Brendan Rodgers, from the Liberty Stadium to Anfield.
If both the BBC and the Guardian have it as a certainty with an announcement in 24 hours, that’s usually good enough for me. Disclosure: yours truly is a Liverpool fan who thought Rodgers would be insane to go to Anfield as late as this morning.
The hire is interesting for a few primary reasons:
1) It looks like Fenway Sports Group will have to abandon its preferred hierarchy. Rodgers and Martinez were clearly its finalists and neither one appeared to want anything to do with a director of football/sporting director. There’s nothing wrong with that particular structure per se, but Prem managers don’t cotton to it. Maybe it’s the “too many cooks” thing.
2) Where the clubs are and where their ceilings lie. The ceiling for Rodgers at Liverpool as it currently stands is much higher than Swansea’s despite the Swans paying up to bring their best player, Gylfi Sigurdsson, on full-time as opposed to on loan. Given that support of Rodgers’ blueprint, it confuses me as to why he will come to Anfield — because right now, Swansea are a footballing side with a plan as opposed to Liverpool, who made a point of looking aimless and profligate last season. But Liverpool can be among the six or seven clubs fighting for Champions League spots, whereas Swansea would be thrilled with a Europa League slot. (Although now I fear them fighting to stay up next season if they hire the wrong man to replace Rodgers; the Swans and Norwich were great fun to watch last season.) FSG does not have the pockets of a sheikh or Russian oil tycoon, but it does not lack cash. What it is counting on is that Rodgers is savvy enough in the transfer market and skilled enough in training to establish his preferred brand of passing, possession football at Anfield in a short amount of time. Rodgers has enough ambition to believe he can make that turnaround, otherwise, why abandon the work you’ve already put in?
3) The problem of the Kop. There is a not-small faction of LFC die-hards who wanted Rafael Benitez back, While Benitez was done wrong to an extent by the Hicks & Gillett team on his way out and seems to have been pining for a return to LFC ever since the change in ownership, we’ve already revisited the past once with Kenny Dalglish. There’s a segment of fans that believe Liverpool is still a “top” club, but by the objective measurements in recent years (titles, CL place finishes, etc.), it pains me to say LFC are not and have work to do to get back there — made more difficult by the ascension of Manchester City, Tottenham’s speed, and Newcastle’s smart scouting work and on-pitch management. That leads up to a big question of how Rodgers will be received because “he hasn’t won anything yet.” I would venture LFC have to take a chance on an up-and-comer because it does not have much to offer outside a name and an opportunity to rebuild that name. Europa League football would not lure Jurgen Klopp or Didier Deschamps.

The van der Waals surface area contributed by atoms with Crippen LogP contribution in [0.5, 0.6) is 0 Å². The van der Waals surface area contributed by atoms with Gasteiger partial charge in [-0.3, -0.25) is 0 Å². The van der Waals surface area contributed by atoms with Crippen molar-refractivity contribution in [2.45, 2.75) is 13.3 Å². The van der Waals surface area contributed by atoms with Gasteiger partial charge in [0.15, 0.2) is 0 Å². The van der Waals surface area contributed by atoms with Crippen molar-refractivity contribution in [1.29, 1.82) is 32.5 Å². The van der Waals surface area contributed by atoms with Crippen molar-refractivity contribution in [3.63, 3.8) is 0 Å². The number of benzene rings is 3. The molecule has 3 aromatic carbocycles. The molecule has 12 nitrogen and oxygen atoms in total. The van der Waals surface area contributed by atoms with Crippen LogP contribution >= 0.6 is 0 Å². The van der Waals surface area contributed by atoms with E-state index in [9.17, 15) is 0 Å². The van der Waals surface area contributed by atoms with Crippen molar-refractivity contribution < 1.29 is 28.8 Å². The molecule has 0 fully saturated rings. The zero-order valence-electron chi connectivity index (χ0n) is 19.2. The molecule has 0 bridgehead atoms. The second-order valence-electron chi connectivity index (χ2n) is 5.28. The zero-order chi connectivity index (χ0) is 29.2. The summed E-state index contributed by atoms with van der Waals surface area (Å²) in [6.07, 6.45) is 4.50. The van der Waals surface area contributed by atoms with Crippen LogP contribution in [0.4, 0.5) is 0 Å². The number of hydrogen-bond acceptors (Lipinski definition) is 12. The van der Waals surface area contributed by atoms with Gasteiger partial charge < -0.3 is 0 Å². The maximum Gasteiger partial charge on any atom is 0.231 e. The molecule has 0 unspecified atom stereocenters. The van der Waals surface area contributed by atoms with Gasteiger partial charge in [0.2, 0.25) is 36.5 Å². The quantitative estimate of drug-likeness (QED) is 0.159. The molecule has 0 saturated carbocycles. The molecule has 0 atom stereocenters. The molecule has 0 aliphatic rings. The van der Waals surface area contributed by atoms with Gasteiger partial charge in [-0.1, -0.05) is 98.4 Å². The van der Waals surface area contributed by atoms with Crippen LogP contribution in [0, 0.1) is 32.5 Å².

4) How much time will Rodgers have? If FSG is committed to long-term development and a stable future, it can’t afford to sack Rodgers if he doesn’t make the Champions League next season. John Henry and Tom Werner are not Roman Abramovich and cannot afford to be in sacking the manager.
5) Player turnover. What type of player is coming in and who’s going out? Jamie Carragher is done, will Steven Gerrard be eased out if he can’t adapt? What can Rodgers do with Stewart Downing, Jordan Henderson, Charlie Adam, and Andy Carroll? Will all four be put on the back-burner or are there places for them? (My personal bet is that Henderson and Carroll may survive; Downing and Adam not so much.) Are we going to pay the British Player Tax again or scout the international market?
Of course, we await official confirmation from LFC and FSG, but these are early things to think about.